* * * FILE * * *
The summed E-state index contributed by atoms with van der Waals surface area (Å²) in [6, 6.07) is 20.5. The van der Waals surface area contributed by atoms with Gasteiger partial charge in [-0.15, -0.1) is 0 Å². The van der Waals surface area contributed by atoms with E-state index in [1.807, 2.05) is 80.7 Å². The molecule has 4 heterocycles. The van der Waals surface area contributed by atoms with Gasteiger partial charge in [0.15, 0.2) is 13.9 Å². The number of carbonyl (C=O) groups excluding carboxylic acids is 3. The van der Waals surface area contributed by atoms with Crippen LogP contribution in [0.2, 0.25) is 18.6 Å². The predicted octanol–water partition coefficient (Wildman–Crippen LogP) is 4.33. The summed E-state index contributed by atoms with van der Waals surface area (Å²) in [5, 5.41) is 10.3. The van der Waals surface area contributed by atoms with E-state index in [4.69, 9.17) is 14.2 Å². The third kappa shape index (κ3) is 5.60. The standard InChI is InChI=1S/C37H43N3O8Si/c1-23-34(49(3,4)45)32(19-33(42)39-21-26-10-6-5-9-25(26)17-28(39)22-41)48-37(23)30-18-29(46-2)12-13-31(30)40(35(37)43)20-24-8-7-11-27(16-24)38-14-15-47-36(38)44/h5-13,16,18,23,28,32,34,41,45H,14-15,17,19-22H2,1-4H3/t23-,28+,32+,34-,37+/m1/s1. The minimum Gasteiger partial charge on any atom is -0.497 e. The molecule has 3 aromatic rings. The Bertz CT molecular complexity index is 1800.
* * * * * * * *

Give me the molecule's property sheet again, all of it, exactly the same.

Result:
The summed E-state index contributed by atoms with van der Waals surface area (Å²) in [6, 6.07) is 20.5. The van der Waals surface area contributed by atoms with Gasteiger partial charge in [-0.15, -0.1) is 0 Å². The van der Waals surface area contributed by atoms with E-state index in [1.807, 2.05) is 80.7 Å². The molecule has 4 heterocycles. The van der Waals surface area contributed by atoms with Gasteiger partial charge in [0.15, 0.2) is 13.9 Å². The number of carbonyl (C=O) groups excluding carboxylic acids is 3. The van der Waals surface area contributed by atoms with Crippen LogP contribution in [0.2, 0.25) is 18.6 Å². The predicted octanol–water partition coefficient (Wildman–Crippen LogP) is 4.33. The summed E-state index contributed by atoms with van der Waals surface area (Å²) in [5, 5.41) is 10.3. The van der Waals surface area contributed by atoms with E-state index in [4.69, 9.17) is 14.2 Å². The third kappa shape index (κ3) is 5.60. The standard InChI is InChI=1S/C37H43N3O8Si/c1-23-34(49(3,4)45)32(19-33(42)39-21-26-10-6-5-9-25(26)17-28(39)22-41)48-37(23)30-18-29(46-2)12-13-31(30)40(35(37)43)20-24-8-7-11-27(16-24)38-14-15-47-36(38)44/h5-13,16,18,23,28,32,34,41,45H,14-15,17,19-22H2,1-4H3/t23-,28+,32+,34-,37+/m1/s1. The minimum Gasteiger partial charge on any atom is -0.497 e. The molecule has 3 aromatic rings. The Bertz CT molecular complexity index is 1800.